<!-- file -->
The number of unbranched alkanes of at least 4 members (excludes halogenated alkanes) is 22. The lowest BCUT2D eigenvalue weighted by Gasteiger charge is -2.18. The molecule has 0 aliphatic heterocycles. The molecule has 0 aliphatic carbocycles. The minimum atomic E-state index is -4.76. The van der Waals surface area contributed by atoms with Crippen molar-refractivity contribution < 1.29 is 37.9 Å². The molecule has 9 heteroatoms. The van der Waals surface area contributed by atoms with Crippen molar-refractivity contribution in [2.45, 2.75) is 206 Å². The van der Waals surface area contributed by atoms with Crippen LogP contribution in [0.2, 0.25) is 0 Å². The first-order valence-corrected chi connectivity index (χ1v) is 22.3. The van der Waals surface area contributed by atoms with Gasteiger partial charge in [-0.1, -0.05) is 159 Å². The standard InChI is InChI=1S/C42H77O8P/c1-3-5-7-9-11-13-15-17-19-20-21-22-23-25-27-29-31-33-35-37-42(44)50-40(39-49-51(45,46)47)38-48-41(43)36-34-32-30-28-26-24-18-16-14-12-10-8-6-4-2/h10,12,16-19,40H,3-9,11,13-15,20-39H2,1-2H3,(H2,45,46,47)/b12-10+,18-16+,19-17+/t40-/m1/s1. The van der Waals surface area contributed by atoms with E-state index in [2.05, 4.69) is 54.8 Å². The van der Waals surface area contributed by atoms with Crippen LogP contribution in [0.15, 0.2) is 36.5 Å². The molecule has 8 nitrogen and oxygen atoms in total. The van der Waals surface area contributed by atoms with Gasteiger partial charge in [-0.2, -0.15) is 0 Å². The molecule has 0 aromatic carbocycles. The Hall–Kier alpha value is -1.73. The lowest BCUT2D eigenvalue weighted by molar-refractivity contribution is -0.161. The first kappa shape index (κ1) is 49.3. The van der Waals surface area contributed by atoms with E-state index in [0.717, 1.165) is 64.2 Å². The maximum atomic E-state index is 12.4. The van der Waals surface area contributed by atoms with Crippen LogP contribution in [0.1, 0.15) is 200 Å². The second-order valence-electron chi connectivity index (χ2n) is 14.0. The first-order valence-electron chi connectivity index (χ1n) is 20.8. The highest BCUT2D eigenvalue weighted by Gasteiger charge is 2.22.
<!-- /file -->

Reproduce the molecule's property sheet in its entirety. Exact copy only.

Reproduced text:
The number of unbranched alkanes of at least 4 members (excludes halogenated alkanes) is 22. The lowest BCUT2D eigenvalue weighted by Gasteiger charge is -2.18. The molecule has 0 aliphatic heterocycles. The molecule has 0 aliphatic carbocycles. The minimum atomic E-state index is -4.76. The van der Waals surface area contributed by atoms with Crippen molar-refractivity contribution < 1.29 is 37.9 Å². The molecule has 9 heteroatoms. The van der Waals surface area contributed by atoms with Crippen molar-refractivity contribution in [2.45, 2.75) is 206 Å². The van der Waals surface area contributed by atoms with Crippen LogP contribution in [0.2, 0.25) is 0 Å². The first-order valence-corrected chi connectivity index (χ1v) is 22.3. The van der Waals surface area contributed by atoms with Gasteiger partial charge in [-0.1, -0.05) is 159 Å². The standard InChI is InChI=1S/C42H77O8P/c1-3-5-7-9-11-13-15-17-19-20-21-22-23-25-27-29-31-33-35-37-42(44)50-40(39-49-51(45,46)47)38-48-41(43)36-34-32-30-28-26-24-18-16-14-12-10-8-6-4-2/h10,12,16-19,40H,3-9,11,13-15,20-39H2,1-2H3,(H2,45,46,47)/b12-10+,18-16+,19-17+/t40-/m1/s1. The van der Waals surface area contributed by atoms with E-state index in [2.05, 4.69) is 54.8 Å². The van der Waals surface area contributed by atoms with Crippen LogP contribution in [0.15, 0.2) is 36.5 Å². The molecule has 8 nitrogen and oxygen atoms in total. The van der Waals surface area contributed by atoms with Gasteiger partial charge in [-0.2, -0.15) is 0 Å². The molecule has 0 aromatic carbocycles. The Hall–Kier alpha value is -1.73. The lowest BCUT2D eigenvalue weighted by molar-refractivity contribution is -0.161. The first kappa shape index (κ1) is 49.3. The van der Waals surface area contributed by atoms with E-state index in [0.717, 1.165) is 64.2 Å². The maximum atomic E-state index is 12.4. The van der Waals surface area contributed by atoms with Crippen LogP contribution in [0.1, 0.15) is 200 Å². The second-order valence-electron chi connectivity index (χ2n) is 14.0. The first-order valence-electron chi connectivity index (χ1n) is 20.8. The highest BCUT2D eigenvalue weighted by Gasteiger charge is 2.22.